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Blue Gold: World Water Wars (2009)Blue Gold: World Water Wars (2009)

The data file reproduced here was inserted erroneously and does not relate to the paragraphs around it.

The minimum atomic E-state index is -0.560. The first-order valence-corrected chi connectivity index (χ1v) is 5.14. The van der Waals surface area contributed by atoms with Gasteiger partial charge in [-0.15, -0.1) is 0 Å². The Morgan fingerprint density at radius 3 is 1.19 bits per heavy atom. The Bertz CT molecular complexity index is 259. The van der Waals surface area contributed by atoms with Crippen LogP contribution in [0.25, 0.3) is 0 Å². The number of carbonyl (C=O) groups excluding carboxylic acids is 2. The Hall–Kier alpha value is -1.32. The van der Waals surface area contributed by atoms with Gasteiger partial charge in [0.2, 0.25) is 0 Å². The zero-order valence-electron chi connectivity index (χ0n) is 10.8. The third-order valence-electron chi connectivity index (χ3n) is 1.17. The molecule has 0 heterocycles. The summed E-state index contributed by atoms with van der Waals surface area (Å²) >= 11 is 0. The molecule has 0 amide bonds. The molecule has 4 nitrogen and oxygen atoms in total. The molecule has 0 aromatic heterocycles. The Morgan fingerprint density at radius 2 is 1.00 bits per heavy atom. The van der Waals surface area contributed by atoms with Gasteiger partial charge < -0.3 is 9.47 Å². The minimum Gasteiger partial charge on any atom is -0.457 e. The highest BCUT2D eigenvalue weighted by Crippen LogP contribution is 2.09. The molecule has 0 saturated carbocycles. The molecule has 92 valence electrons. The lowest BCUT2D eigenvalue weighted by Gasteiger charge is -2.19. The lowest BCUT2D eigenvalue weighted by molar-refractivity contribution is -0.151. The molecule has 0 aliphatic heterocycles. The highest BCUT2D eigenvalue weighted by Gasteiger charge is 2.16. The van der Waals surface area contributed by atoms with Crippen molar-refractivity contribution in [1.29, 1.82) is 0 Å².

This is a polemical but nevertheless powerful documentary about what might be the single most important issue of our day — water. Water management has always been a centerpiece, for good or ill, of civilizations. Consider the role of the Nile in ancient Egypt, Rome's aqueducts, or the fate of the Aral Sea under the Soviets. About 97% of the earth's water is salt water, while the remaining 3% faces problems of politics, profiteering, and pollution, so that in many areas we're removing more water from the aquifers than is being replaced by nature's cycles. More people die every year from lack of clean water than from malaria, AIDS and war. In Africa Coke's Dasani water can cost more than the cola. After considering the consequences of pollution, the latter half of the film explores a key controversy: water as a basic human right and public resource for all as opposed to a commodity that has been privatized for profit by multi-national corporations in collusion with governments. Even in many American cities water management has been outsourced to foreign multi-national companies. The film is based upon the 2003 book Blue Gold: The Fight to Stop the Corporate Theft of the World's Water by Maude Barlow and Tony Clarke. I recommend this film in conjunction with the similar documentary called Flow.

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